I don't really think that the unions (5.00 / 1) (#66)
    by inclusiveheart on Thu Mar 25, 2010 at 11:03:14 AM EST
    or any other interest group really have a say in what happens with respect to procedure at this point.

    Really? Unions are the big reason (none / 0) (#89)
    by Buckeye on Thu Mar 25, 2010 at 12:18:02 PM EST
    we have a recon bill to begin with.

    Yes, but not today - not now. (5.00 / 2) (#91)
    by inclusiveheart on Thu Mar 25, 2010 at 12:34:45 PM EST
    They are in an internal process of moving the bill through the two houses right now.  They aren't taking calls outside of what it required to get the Senate vote done and the subsequent House vote - and all of that is internal having to do with the politicians who have the ability to vote.  Now if one or either is derailed over night, things could change, but the process is going to be largely focused on the Members and the votes for what is in play now - not anything additional.

    I would like to know that as well! (none / 0) (#83)
    by fly on Thu Mar 25, 2010 at 11:58:41 AM EST
    the uions should and would be happy with a PO or Medicare for all..the unions will be hit with the excise tax in 2018 is nothing is done..which will mean..Union workers will lose benefits..because the Unions nor employers are going to be willing to pay a 40% tax on the plans that exist today..this bill as is is a lose lose for the American worker!..especially union workers!

    Which PO plan would they throw in at this (none / 0) (#14)
    by ruffian on Thu Mar 25, 2010 at 09:09:33 AM EST
    late date? I guess it doesn't matter since it will not pass anyway. but sure, let's get everyone on the record.

    Would it be a separate amendment with a separate vote, or would killing it kill the whole reconciliation package?

    "A" public option? (5.00 / 1) (#16)
    by Anne on Thu Mar 25, 2010 at 09:14:54 AM EST
    "The" public option?  The original-and-barely-breathing House public option?  Something stronger?  A Medicare buy-in?

    For sure it has to be something that's already been written, because they don't have the time to put together something new if they are to recess on time for Easter.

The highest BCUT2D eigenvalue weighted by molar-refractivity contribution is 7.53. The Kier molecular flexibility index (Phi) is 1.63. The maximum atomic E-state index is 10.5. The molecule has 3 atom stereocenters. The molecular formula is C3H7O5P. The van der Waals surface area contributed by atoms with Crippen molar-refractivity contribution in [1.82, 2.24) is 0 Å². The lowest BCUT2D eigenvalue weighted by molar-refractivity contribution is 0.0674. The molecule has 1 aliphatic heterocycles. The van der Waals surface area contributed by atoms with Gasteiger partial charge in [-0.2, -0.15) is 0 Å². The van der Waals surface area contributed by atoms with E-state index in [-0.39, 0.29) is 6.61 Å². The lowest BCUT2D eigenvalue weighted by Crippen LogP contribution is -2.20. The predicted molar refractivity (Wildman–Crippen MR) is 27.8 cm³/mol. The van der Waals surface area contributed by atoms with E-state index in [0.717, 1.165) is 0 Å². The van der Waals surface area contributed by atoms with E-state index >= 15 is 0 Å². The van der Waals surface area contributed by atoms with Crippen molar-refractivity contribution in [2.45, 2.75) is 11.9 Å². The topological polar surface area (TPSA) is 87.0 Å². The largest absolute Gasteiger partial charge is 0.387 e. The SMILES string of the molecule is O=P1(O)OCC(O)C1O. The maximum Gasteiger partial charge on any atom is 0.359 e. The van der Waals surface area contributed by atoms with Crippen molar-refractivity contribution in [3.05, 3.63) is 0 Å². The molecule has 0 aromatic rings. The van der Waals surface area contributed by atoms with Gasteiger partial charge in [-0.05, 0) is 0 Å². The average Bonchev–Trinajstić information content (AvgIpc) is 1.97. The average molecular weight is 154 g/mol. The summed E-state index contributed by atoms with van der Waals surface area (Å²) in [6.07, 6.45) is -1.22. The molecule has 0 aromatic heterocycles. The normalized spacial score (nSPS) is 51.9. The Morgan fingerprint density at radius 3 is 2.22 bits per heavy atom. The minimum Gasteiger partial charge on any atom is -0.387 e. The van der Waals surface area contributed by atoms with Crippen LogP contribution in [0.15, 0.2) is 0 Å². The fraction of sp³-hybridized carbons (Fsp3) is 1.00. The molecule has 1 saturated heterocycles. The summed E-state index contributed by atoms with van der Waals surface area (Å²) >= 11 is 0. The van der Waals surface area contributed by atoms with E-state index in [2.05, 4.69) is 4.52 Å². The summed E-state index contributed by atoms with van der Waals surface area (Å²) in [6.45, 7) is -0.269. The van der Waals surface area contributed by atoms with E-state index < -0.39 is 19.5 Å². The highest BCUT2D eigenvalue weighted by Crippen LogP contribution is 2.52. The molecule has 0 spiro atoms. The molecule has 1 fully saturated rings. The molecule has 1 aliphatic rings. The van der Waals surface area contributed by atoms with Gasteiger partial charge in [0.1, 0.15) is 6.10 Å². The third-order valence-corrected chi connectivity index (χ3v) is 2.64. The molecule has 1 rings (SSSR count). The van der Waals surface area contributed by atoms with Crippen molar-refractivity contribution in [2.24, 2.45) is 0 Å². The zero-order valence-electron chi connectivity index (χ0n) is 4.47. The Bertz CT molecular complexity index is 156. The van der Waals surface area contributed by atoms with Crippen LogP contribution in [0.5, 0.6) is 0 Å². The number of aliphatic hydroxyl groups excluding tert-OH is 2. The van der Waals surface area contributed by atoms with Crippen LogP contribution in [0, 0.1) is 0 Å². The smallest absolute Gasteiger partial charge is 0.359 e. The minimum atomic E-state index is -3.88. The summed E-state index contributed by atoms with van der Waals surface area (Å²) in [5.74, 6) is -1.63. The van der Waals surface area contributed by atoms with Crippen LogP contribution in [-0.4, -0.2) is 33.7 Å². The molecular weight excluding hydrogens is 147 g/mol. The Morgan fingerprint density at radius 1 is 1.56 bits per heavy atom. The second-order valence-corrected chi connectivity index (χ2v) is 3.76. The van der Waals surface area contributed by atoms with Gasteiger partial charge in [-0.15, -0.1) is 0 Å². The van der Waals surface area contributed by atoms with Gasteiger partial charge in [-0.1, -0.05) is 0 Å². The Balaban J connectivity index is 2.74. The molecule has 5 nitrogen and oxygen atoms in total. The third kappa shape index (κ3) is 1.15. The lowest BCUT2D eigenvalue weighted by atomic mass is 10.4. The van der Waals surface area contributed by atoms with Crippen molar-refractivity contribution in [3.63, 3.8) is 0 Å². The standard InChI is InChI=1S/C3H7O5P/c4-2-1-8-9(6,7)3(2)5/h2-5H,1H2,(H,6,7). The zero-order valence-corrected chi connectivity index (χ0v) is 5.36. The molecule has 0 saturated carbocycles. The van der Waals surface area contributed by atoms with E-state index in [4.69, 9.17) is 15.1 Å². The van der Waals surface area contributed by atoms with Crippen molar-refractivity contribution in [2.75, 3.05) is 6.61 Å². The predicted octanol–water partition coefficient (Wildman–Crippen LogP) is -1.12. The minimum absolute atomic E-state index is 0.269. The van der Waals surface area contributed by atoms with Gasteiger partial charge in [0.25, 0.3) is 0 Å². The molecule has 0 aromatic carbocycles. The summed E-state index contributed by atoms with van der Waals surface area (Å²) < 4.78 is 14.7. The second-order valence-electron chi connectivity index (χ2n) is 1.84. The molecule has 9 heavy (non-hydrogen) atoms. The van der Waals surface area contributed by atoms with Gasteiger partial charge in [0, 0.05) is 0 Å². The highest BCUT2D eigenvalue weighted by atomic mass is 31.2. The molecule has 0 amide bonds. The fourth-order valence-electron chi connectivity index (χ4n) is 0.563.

So, forget it; it's not going to happen.  The president can't betray the insurance companies he made private assurances to, the House isn't going to be the fall guy for the failure to pass the reconciliation "fix," so the votes for some kind of public option aren't going to be there.  

    It's not going to happen; that opportunity should have been there at the beginning of this 14-month endeavor, it should have been an equal part of the discussion and the public hearings, but it wasn't, and it won't be now, and we know why.

    Gives new meaning to the phrase, "that's how they roll," doesn't it?


    Yup (5.00 / 1) (#24)
    by ruffian on Thu Mar 25, 2010 at 09:24:45 AM EST
    The idea that anything is going to happen now seems pretty fanciful to me. I'll start watching for unicorns if it happens.

    This is wrong (none / 0) (#25)
    by vicndabx on Thu Mar 25, 2010 at 09:25:29 AM EST
    The president can't betray the insurance companies he made private assurances to

    Insurance co's don't like this bill - there's no cost control.  Oh I know the argument, "but, but, they're gonna get a bunch of customers!"  That's all well and good, but it don't mean much if those customers are costing much more than they put in.

    The promises were made to the providers of service - hence the reason why the large organizations signed on - PNHP notwithstanding.  None of the PO plans ever had cost controls in terms of reimbursement - the only thing the keeps Medicare cheap.


    The insurance companies don't like this bill (5.00 / 1) (#28)
    by ruffian on Thu Mar 25, 2010 at 09:32:05 AM EST
    but they would have hated one with a public option a lot more.

    You punch me in the face (none / 0) (#30)
    by vicndabx on Thu Mar 25, 2010 at 09:46:50 AM EST